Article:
Allow me, if you will, on the occasion of the 150th anniversary of the beginning of the Civil War to borrow a title from poet Robert Lowell. Lowell wrote in 1964, nearly 50 years ago, about the commercialization of downtown Boston in contrast to the revered Robert Gould Shaw memorial, which still stands at the top of Beacon Street.
My lament is literally for those Union dead, the men who perished fighting for the cause of the Union. In our current climate, they are usually no longer even afforded the privilege of being an afterthought. At most times, they seem to be barely thought of at all.
We are at one of those times of racial disquiet in this country, where our old sins and improperly healed wounds have been re-opened. The election of President Obama seems to have inspired anxiety in certain segments of our society and those fears are often exploited by those who will take political advantage of the individuals who possess them. And so at a point of one of our nation's greatest social triumphs -- our ability to show that as Americans, we can move beyond prejudices to recognize and elect a leader whose comfort with his racial identity is one of his strengths, just as President Kennedy's comfort with his religious identity was one of his -- we hear specious arguments about Hawaiian birth certificates, Kenya and the Mau Mau revolution.
And we also see the glorification of the Confederacy. A few months ago, the Sons of Confederate Veterans proposed that the state of Mississippi issue a license plate celebrating Confederate general Nathan Bedford Forrest. The proposal rightly caused controversy because Forrest was the first Grand Wizard of the Ku Klux Klan but few seemed much fazed that Forrest was a general in a rebellious army. Last year, Virginia Governor Bob McDonnell issued a proclamation for Confederate History Month that made no mention of the institution of slavery. Again, McDonnell was properly criticized for that omission but no one really questioned the wisdom of the entire enterprise.
There is no Sons of Union Veterans. Or a Union History Month. They very idea of such things seems ridiculous. Yet, the winning side -- the Republic, as mentioned by Lowell -- is so much more than the events that took place during those four years 150 years ago and its geographical boundaries. Its history is comprised of the Industrial Revolution and Manifest Destiny, of women's suffrage and the temperance movement, of World War II and Vietnam and Korea. Of Kennedy's assassination and September 11th. Of the whole of American history, including the Civil War. In contrast, the Confederacy is set in amber. It seems to have acquired an air of gentility and a patina of respectability, despite the reality that cannot be ignored -- it was built upon the immoral enslavement of fellow citizens.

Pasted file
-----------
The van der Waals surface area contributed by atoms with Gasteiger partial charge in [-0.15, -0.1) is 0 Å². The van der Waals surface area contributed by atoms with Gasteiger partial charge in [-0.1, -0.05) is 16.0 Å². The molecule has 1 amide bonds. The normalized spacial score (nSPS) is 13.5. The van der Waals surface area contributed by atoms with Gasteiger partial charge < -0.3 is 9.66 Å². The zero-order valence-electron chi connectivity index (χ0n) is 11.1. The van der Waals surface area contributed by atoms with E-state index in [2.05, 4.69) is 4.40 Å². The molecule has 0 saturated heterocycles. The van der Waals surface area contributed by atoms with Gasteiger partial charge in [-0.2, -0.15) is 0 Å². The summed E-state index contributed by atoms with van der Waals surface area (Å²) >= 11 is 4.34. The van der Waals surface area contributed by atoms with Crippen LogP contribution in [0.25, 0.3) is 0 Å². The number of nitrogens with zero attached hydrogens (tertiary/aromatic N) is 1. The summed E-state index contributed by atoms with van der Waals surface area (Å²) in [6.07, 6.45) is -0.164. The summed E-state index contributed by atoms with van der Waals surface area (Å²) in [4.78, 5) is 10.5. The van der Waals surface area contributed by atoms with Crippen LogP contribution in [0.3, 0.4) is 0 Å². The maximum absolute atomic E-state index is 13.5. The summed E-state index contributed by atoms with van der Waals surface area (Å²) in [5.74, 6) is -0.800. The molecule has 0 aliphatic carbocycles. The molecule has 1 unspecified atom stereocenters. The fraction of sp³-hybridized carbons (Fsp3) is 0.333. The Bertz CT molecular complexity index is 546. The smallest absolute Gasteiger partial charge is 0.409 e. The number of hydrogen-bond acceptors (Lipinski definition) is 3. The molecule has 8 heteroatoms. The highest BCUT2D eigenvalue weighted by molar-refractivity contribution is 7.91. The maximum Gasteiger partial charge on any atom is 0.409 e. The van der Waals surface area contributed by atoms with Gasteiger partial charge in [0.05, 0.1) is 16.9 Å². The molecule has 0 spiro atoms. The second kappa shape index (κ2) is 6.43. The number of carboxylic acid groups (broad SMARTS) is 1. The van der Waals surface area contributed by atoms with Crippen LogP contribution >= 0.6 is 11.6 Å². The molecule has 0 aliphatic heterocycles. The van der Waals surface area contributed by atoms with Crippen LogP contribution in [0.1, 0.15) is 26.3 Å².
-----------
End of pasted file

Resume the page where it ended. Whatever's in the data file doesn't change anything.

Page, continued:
We say: Charlottesville reveals the weeping wound of racism. What do we, the American Catholic faith community, do next? Read the editorial.
In Lowell's poem, he speaks of "a thousand small town New England greens" where stand "the stone statues of the abstract Union Soldier". A century and a half later, it is easy to forget that men fought and died. Our culture's representations of soldiers in the Civil War -- in books, in movies -- so often focus on the gallant but doomed Confederate soldier. As the Mississippi and Virginia examples demonstrate, it is the Confederate dead that are often remembered and honored. But step into most towns in Massachusetts, read the names of the dead on the "stone statues" and you will be reminded that the Union soldier was not so abstract to the towns and villages that lost so many young men.
In the intervening years, the North changed so much and so quickly. My mother's grandparents stepped onto a ship in Naples and arrived in Boston, expecting streets paved in gold, decades after the end of the war. They joined millions of other immigrants, Italians, Irish, Eastern Europeans, whose connection to the great schism of American society was tenuous at best. And they -- along with other waves of immigrants -- helped to shape the North, and the Midwest, and the rest of the country as it is today.
But over the next four years, we will be reminded over and over again of this nation-defining war as important battles are commemorated: Bull Run, Antietam, Gettysburg, Chattanooga, Appomattox Courthouse. More than 600,000 Americans died during the war, and as we remember them all, spare some time for the more than 360,000 Union dead. Their names and their cause are so often forgotten.